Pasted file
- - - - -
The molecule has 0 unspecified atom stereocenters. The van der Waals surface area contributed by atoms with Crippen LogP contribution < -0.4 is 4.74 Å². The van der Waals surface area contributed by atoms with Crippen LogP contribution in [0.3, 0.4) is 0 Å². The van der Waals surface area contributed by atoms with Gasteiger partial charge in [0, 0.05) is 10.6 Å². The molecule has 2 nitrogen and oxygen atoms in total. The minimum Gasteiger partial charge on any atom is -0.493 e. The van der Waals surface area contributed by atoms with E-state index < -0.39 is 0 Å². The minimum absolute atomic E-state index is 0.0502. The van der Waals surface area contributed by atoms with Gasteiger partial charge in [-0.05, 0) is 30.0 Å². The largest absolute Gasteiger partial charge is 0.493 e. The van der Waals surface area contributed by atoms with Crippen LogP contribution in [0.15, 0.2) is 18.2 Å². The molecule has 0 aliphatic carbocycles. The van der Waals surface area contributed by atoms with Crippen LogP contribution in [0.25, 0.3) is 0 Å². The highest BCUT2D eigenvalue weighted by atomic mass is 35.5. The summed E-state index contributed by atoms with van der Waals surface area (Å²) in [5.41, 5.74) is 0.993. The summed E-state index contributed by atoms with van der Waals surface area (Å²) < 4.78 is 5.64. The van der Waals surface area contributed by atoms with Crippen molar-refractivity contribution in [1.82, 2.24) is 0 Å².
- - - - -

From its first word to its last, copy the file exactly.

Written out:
The molecule has 0 unspecified atom stereocenters. The van der Waals surface area contributed by atoms with Crippen LogP contribution < -0.4 is 4.74 Å². The van der Waals surface area contributed by atoms with Crippen LogP contribution in [0.3, 0.4) is 0 Å². The van der Waals surface area contributed by atoms with Gasteiger partial charge in [0, 0.05) is 10.6 Å². The molecule has 2 nitrogen and oxygen atoms in total. The minimum Gasteiger partial charge on any atom is -0.493 e. The van der Waals surface area contributed by atoms with E-state index < -0.39 is 0 Å². The minimum absolute atomic E-state index is 0.0502. The van der Waals surface area contributed by atoms with Gasteiger partial charge in [-0.05, 0) is 30.0 Å². The largest absolute Gasteiger partial charge is 0.493 e. The van der Waals surface area contributed by atoms with Crippen LogP contribution in [0.15, 0.2) is 18.2 Å². The molecule has 0 aliphatic carbocycles. The van der Waals surface area contributed by atoms with Crippen LogP contribution in [0.25, 0.3) is 0 Å². The highest BCUT2D eigenvalue weighted by atomic mass is 35.5. The summed E-state index contributed by atoms with van der Waals surface area (Å²) in [5.41, 5.74) is 0.993. The summed E-state index contributed by atoms with van der Waals surface area (Å²) < 4.78 is 5.64. The van der Waals surface area contributed by atoms with Crippen molar-refractivity contribution in [1.82, 2.24) is 0 Å².